Old Tucson Studios
Our last stop on Main Street was the Western Movie Museum …
Below: Cannon used in The Alamo (1960)
Below: The Alamo trailer – includes Wayne’s classic Coonskin quote
which pretty well summed up Wayne’s personal philosophy.
Below: the great Western Film Director: Cecil Wanna B Ford
“It is easier to get an actor to be a cowboy
than to get a cowboy to be an actor.”
– John Ford
Good, I still have a chance.
Below: Gunfight at the OK Corral (1957) poster. (My Favorite Western).
Note the uncanny resemblance between me and Burt Lancaster!
Uncanny I tell ya!
You must be the one they call ‘The Kid’.
Earps and Wesson
Old Tucson Fire / 1995
Nearly 40-percent of Old Tucson, including many of the most-famous wood structures, was destroyed by fire on April 24, 1995.
The park was rebuilt for tourists, (re-opened in 1997) but never regained the magic of its heyday as a Old West filmmaking mecca.
Fire Ravages Old Tucson Film Studios : Blaze:
Three-fourths of facility’s wooden buildings, seen in hundreds of TV and movie Westerns, are destroyed or damaged. Priceless artifacts are also lost.
April 26, 1995|STEPHANIE SIMON | TIMES STAFF WRITER
A sizzling fire has gutted most of Arizona’s famed Old Tucson Studios, which provided the ramshackle saloons, dusty hitching posts and glorious sunsets for countless Western movies and television shows.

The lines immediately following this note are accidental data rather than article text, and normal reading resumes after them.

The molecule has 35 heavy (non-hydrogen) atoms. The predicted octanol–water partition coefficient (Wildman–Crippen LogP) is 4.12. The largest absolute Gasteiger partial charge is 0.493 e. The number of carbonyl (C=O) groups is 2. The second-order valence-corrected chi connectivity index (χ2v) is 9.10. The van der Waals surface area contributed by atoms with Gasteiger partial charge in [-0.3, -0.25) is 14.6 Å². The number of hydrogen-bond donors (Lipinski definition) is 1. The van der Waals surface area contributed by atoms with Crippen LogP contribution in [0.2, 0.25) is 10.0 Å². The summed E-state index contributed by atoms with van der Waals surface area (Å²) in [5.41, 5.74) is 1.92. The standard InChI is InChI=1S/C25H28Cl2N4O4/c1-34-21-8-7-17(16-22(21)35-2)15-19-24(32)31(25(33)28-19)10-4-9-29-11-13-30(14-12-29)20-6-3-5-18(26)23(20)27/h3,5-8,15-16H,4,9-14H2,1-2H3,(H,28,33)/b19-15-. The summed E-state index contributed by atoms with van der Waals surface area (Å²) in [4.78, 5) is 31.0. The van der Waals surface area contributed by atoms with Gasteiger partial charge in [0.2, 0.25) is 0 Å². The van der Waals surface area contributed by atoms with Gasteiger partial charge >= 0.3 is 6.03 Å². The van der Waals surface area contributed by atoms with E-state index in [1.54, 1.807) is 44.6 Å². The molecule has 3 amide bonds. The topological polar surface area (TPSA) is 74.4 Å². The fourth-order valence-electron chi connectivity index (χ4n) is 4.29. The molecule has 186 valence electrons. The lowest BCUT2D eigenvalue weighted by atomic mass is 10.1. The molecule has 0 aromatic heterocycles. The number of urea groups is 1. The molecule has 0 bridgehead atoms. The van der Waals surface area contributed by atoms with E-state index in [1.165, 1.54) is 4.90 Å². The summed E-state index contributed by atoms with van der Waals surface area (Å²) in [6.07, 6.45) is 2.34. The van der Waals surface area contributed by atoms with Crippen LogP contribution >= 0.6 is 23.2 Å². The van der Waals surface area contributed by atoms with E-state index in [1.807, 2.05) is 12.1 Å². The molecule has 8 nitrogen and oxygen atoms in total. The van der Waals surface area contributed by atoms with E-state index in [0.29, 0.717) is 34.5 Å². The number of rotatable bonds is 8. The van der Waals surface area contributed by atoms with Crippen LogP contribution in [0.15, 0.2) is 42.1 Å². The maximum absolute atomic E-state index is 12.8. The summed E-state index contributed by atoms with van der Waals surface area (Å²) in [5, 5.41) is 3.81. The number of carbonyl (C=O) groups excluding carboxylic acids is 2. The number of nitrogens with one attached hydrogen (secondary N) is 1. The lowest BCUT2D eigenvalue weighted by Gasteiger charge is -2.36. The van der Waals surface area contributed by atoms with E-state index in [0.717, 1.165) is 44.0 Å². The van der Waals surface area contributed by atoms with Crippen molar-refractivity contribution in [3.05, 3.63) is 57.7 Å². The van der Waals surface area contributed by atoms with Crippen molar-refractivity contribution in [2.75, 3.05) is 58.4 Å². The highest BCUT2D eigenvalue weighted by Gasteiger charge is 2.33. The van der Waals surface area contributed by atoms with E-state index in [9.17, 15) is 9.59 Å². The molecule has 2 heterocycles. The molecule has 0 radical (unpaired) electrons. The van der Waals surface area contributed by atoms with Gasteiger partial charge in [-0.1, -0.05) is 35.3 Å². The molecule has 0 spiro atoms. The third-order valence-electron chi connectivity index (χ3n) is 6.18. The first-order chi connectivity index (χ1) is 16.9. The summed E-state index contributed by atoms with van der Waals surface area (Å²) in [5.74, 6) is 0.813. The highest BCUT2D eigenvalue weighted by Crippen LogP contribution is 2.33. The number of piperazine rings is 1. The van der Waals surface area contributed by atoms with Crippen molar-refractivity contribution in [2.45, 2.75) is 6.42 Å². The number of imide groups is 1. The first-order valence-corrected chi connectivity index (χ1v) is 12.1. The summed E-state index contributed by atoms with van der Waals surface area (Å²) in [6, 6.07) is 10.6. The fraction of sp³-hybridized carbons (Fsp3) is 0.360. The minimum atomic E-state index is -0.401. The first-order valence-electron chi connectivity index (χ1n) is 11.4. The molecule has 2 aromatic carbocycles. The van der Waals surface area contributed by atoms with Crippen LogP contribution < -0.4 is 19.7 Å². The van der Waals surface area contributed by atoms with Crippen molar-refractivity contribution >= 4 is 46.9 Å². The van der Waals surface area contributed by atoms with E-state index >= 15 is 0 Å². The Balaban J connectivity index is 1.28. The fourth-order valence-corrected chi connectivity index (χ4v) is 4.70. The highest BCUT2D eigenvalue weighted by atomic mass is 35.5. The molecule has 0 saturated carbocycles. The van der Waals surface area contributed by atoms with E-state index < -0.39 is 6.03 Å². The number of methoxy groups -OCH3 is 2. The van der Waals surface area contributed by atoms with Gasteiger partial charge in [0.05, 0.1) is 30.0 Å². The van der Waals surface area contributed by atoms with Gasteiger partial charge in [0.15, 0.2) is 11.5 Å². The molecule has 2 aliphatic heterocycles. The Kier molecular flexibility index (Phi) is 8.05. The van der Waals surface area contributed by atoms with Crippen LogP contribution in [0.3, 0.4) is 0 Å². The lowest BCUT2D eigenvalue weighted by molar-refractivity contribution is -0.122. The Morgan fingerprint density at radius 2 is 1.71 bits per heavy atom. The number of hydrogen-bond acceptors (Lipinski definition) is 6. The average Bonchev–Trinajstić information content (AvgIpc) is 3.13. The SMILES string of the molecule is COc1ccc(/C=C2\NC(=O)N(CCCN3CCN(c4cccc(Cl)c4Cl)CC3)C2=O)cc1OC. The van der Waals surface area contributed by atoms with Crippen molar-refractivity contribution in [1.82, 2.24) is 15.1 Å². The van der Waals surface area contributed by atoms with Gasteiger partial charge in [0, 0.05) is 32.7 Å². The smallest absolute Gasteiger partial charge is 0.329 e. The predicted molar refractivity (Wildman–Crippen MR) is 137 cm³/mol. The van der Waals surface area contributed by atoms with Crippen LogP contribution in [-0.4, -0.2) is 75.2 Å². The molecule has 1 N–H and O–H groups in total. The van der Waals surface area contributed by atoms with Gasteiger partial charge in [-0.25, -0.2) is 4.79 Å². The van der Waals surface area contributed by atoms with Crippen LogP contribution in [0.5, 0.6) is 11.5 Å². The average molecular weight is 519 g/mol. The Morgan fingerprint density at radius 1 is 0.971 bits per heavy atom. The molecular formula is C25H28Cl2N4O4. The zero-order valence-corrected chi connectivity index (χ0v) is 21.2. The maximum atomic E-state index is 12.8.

The Monday evening blaze, so hot that it melted an antique fire engine, destroyed or damaged more than three-fourths of the park’s wooden buildings, from an old-time barber shop to an adobe mission to a mock city hall. An elaborate sound stage also burned, increasing the damage estimate to at least $10 million, officials said.
Even more traumatic for Western fans, the fire consumed revered one-of-a-kind artifacts: the dress Laura wore in “Little House on the Prairie,” the hat Hoss clapped on his head for “Bonanza,” the set designed for the television series “Young Riders.” A priceless doll collection, Michael Landon’s wardrobe and stacks of old photos also vanished in the flames.
“The sad part,” Tucson Fire Department spokesman Randy Ogden said, “is that much history and so many memories are gone.”
By Tuesday afternoon, officials still had not determined the cause of the fire, which started about 6:30 p.m. Monday and rushed through the three-block main street, fueled by dry wood and stored paint.
Wikipedia: ” In the month following the Old Tucson fire, several other fires were started in the area of Tucson Estates, down the road from Old Tucson; this subject was identified as the primary suspect in those fires. He was located and questioned by detectives, and faced with the evidence from the Tucson Estates fires, at which point he confessed to having started those fires. However, before he could be questioned about the Old Tucson fire, he invoked his Miranda Rights, effectively stopping any further questioning. Not enough evidence could be collected to positively identify this suspect as the arsonist in the Old Tucson fire. No other information pointing to any other individual was ever found, and the case remains open to this day.“
Next: Old Tucson Studios: Part 6